Secondly, Greg Williams and other coaches and players whose names are associated with the above conduct shouldn’t be suspended for games, but for years. Otherwise, the penalties will feel like slaps on the wrist.

Finally, as for the penalty of removing draft picks from teams, the league should find out which teams engaged in this conduct and punish ALL teams for which there is compelling evidence of bounty payments, not just one. This is not a New Orleans Saints problem. This is a National Football League problem. And if indeed bounties were the norm, maybe we should add draft picks for those teams that made the decision to lose games rather than implement the offensive “bounty” strategy.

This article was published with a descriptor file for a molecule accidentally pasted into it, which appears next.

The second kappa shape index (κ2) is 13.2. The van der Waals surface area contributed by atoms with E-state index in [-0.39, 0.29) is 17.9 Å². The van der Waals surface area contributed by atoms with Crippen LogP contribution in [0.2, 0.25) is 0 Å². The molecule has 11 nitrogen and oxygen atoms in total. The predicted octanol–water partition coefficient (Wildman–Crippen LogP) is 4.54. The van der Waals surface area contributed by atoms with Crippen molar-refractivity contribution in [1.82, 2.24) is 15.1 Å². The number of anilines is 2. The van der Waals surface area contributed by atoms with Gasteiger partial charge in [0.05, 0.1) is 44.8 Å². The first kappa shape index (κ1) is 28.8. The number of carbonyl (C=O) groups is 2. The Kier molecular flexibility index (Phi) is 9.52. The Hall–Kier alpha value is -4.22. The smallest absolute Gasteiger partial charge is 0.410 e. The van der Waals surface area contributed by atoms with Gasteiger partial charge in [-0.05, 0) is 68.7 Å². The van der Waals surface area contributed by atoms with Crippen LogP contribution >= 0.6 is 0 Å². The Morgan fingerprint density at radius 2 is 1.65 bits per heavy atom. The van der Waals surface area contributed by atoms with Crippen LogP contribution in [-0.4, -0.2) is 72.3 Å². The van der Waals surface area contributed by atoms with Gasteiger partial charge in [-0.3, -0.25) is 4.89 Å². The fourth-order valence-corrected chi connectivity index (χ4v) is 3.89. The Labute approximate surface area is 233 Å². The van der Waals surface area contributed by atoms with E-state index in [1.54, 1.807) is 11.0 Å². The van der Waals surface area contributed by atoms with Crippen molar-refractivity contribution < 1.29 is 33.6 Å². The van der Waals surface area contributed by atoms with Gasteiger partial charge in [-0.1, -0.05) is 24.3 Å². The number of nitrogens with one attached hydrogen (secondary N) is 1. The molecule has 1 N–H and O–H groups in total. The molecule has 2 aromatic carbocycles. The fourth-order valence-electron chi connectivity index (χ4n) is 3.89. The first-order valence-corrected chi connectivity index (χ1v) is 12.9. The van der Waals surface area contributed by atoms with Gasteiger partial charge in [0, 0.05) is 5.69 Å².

This is too important a matter to be resolved by scapegoating. Football has a violence problem and always will have a violence problem, but there is violence that is inherent in the game and violence that isn’t, and it is time to put an end to the latter, root and branch. This will be a test for the suits who run the league. Are they serious about cleaning up the sport? Or is all their talk about safety just a bunch of P.R.? Thanks to Bounty-Gate, we’re about to find out.